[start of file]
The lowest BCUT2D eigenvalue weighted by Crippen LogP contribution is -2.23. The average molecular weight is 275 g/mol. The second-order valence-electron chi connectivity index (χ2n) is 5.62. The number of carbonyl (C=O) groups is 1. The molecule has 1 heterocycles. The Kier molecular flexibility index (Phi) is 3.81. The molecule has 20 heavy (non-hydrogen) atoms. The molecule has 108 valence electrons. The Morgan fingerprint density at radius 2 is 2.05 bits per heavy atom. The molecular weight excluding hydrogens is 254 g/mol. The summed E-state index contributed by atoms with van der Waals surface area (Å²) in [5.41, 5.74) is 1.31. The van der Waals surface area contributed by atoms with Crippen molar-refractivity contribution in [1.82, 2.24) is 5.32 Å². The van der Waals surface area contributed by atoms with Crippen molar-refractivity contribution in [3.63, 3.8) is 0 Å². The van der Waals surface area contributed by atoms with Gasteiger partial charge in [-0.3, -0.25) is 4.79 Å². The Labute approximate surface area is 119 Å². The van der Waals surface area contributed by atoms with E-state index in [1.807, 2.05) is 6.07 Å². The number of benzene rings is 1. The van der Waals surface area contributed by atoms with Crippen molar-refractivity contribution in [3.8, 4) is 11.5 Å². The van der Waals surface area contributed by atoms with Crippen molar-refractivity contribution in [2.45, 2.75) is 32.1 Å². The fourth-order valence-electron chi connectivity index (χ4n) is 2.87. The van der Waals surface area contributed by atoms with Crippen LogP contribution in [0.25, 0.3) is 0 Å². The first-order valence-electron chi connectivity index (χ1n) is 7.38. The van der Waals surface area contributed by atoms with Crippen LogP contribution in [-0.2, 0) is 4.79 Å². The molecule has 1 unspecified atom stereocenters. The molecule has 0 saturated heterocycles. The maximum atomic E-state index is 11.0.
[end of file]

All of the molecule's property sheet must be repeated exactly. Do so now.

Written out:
The lowest BCUT2D eigenvalue weighted by Crippen LogP contribution is -2.23. The average molecular weight is 275 g/mol. The second-order valence-electron chi connectivity index (χ2n) is 5.62. The number of carbonyl (C=O) groups is 1. The molecule has 1 heterocycles. The Kier molecular flexibility index (Phi) is 3.81. The molecule has 20 heavy (non-hydrogen) atoms. The molecule has 108 valence electrons. The Morgan fingerprint density at radius 2 is 2.05 bits per heavy atom. The molecular weight excluding hydrogens is 254 g/mol. The summed E-state index contributed by atoms with van der Waals surface area (Å²) in [5.41, 5.74) is 1.31. The van der Waals surface area contributed by atoms with Crippen molar-refractivity contribution in [1.82, 2.24) is 5.32 Å². The van der Waals surface area contributed by atoms with Crippen molar-refractivity contribution in [3.63, 3.8) is 0 Å². The van der Waals surface area contributed by atoms with Gasteiger partial charge in [-0.3, -0.25) is 4.79 Å². The Labute approximate surface area is 119 Å². The van der Waals surface area contributed by atoms with E-state index in [1.807, 2.05) is 6.07 Å². The number of benzene rings is 1. The van der Waals surface area contributed by atoms with Crippen molar-refractivity contribution in [3.8, 4) is 11.5 Å². The van der Waals surface area contributed by atoms with Crippen molar-refractivity contribution in [2.45, 2.75) is 32.1 Å². The fourth-order valence-electron chi connectivity index (χ4n) is 2.87. The van der Waals surface area contributed by atoms with Crippen LogP contribution in [0.25, 0.3) is 0 Å². The first-order valence-electron chi connectivity index (χ1n) is 7.38. The van der Waals surface area contributed by atoms with Crippen LogP contribution in [-0.2, 0) is 4.79 Å². The molecule has 1 unspecified atom stereocenters. The molecule has 0 saturated heterocycles. The maximum atomic E-state index is 11.0.